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J Gerontol. 1978 May;33(3):446-53.

Residential segregation by age in American metropolitan areas.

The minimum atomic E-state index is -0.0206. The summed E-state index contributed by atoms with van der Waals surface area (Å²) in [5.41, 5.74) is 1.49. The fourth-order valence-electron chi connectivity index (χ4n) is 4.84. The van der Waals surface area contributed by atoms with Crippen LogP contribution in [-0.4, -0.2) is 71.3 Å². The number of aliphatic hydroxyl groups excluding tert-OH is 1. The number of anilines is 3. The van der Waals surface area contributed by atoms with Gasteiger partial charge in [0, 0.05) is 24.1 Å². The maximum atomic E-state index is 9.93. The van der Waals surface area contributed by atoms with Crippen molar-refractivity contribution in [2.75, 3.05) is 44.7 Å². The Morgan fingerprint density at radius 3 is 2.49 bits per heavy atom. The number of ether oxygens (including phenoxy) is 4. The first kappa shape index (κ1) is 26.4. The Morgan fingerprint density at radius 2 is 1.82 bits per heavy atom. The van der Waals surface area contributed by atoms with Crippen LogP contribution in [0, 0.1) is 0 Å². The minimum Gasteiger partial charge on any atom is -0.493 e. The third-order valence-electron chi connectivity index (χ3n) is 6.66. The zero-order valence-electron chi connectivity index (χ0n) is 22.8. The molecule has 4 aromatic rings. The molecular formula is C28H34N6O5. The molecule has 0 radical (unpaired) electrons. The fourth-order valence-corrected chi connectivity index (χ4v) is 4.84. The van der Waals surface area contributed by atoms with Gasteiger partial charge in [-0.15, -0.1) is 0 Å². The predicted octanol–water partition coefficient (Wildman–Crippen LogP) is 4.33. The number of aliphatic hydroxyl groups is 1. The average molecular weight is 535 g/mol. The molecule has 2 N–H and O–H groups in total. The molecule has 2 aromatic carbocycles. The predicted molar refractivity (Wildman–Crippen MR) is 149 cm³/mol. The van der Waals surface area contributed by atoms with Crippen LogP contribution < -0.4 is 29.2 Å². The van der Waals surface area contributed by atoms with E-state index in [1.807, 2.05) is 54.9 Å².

Dissimilarity Indexes were computed for 241 Standard Metropolitan Statistical Areas in 1970 measuring the dissimilarity of residential distribution between the population 65 and over and the population under 65. When possible comparable indexes were also computed for the same areas for 1960, 1950, and 1940. The pattern of age segregation in 1970 was analyzed and trends were computed from 1940--1970. The average DI in 1970 was 23.1 with a range from 10.9 to 44.4. The highest segregation was found in rapidly growing SMSAs, particularly in the West and South, and in areas with major military or educational institutions which fostered aggregations of age-homogeneous populations. A trend toward increased age segregation was found, especially in the period of rapid urban sprawl during the 1950s. The main factor conducive to age segreation was growth and differentiation accompanying it, although the presence of higher proportions of aged retarded the process and high proportions of nonwhites accelerated it.

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